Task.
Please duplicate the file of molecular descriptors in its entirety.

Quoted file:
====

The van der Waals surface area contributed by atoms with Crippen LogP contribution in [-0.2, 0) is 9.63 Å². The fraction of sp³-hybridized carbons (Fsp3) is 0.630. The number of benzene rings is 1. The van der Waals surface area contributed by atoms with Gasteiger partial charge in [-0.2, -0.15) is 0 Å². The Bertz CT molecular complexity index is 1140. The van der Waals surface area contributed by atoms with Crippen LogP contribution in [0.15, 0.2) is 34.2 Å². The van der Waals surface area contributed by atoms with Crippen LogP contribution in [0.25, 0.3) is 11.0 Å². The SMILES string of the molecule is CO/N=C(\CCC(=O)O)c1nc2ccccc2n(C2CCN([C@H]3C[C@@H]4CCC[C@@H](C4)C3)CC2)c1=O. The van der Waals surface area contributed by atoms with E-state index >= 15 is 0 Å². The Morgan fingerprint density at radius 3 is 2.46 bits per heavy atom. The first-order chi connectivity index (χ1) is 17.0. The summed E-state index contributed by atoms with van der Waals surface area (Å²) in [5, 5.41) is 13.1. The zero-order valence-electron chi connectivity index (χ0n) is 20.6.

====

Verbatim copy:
The van der Waals surface area contributed by atoms with Crippen LogP contribution in [-0.2, 0) is 9.63 Å². The fraction of sp³-hybridized carbons (Fsp3) is 0.630. The number of benzene rings is 1. The van der Waals surface area contributed by atoms with Gasteiger partial charge in [-0.2, -0.15) is 0 Å². The Bertz CT molecular complexity index is 1140. The van der Waals surface area contributed by atoms with Crippen LogP contribution in [0.15, 0.2) is 34.2 Å². The van der Waals surface area contributed by atoms with Crippen LogP contribution in [0.25, 0.3) is 11.0 Å². The SMILES string of the molecule is CO/N=C(\CCC(=O)O)c1nc2ccccc2n(C2CCN([C@H]3C[C@@H]4CCC[C@@H](C4)C3)CC2)c1=O. The van der Waals surface area contributed by atoms with E-state index >= 15 is 0 Å². The Morgan fingerprint density at radius 3 is 2.46 bits per heavy atom. The first-order chi connectivity index (χ1) is 17.0. The summed E-state index contributed by atoms with van der Waals surface area (Å²) in [5, 5.41) is 13.1. The zero-order valence-electron chi connectivity index (χ0n) is 20.6.